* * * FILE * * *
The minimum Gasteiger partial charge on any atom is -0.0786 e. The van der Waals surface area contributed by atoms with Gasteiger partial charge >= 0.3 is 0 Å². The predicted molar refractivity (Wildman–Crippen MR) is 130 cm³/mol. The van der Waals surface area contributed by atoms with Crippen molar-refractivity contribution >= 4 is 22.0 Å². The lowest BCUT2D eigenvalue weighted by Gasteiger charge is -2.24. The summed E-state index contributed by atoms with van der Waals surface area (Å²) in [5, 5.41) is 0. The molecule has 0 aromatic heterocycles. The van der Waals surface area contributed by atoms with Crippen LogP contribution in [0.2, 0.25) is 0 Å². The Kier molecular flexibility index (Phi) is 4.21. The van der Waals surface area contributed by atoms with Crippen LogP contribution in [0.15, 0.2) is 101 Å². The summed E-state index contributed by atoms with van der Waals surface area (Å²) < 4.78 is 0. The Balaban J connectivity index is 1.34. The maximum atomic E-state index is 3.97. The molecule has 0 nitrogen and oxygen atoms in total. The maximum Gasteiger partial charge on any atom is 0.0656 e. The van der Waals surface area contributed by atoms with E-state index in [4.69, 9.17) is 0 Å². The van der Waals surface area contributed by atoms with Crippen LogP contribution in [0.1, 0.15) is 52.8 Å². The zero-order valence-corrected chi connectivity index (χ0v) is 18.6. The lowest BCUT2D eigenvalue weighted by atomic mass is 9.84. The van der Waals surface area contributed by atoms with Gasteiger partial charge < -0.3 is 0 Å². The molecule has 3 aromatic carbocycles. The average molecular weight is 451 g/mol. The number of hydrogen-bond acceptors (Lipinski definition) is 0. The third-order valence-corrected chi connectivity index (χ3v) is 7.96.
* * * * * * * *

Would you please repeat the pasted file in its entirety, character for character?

The minimum Gasteiger partial charge on any atom is -0.0786 e. The van der Waals surface area contributed by atoms with Gasteiger partial charge >= 0.3 is 0 Å². The predicted molar refractivity (Wildman–Crippen MR) is 130 cm³/mol. The van der Waals surface area contributed by atoms with Crippen molar-refractivity contribution >= 4 is 22.0 Å². The lowest BCUT2D eigenvalue weighted by Gasteiger charge is -2.24. The summed E-state index contributed by atoms with van der Waals surface area (Å²) in [5, 5.41) is 0. The molecule has 0 aromatic heterocycles. The van der Waals surface area contributed by atoms with Crippen LogP contribution in [0.2, 0.25) is 0 Å². The Kier molecular flexibility index (Phi) is 4.21. The van der Waals surface area contributed by atoms with Crippen LogP contribution in [0.15, 0.2) is 101 Å². The summed E-state index contributed by atoms with van der Waals surface area (Å²) < 4.78 is 0. The Balaban J connectivity index is 1.34. The maximum atomic E-state index is 3.97. The molecule has 0 nitrogen and oxygen atoms in total. The maximum Gasteiger partial charge on any atom is 0.0656 e. The van der Waals surface area contributed by atoms with E-state index in [4.69, 9.17) is 0 Å². The van der Waals surface area contributed by atoms with Crippen LogP contribution in [0.1, 0.15) is 52.8 Å². The zero-order valence-corrected chi connectivity index (χ0v) is 18.6. The lowest BCUT2D eigenvalue weighted by atomic mass is 9.84. The van der Waals surface area contributed by atoms with Gasteiger partial charge < -0.3 is 0 Å². The molecule has 3 aromatic carbocycles. The average molecular weight is 451 g/mol. The number of hydrogen-bond acceptors (Lipinski definition) is 0. The third-order valence-corrected chi connectivity index (χ3v) is 7.96.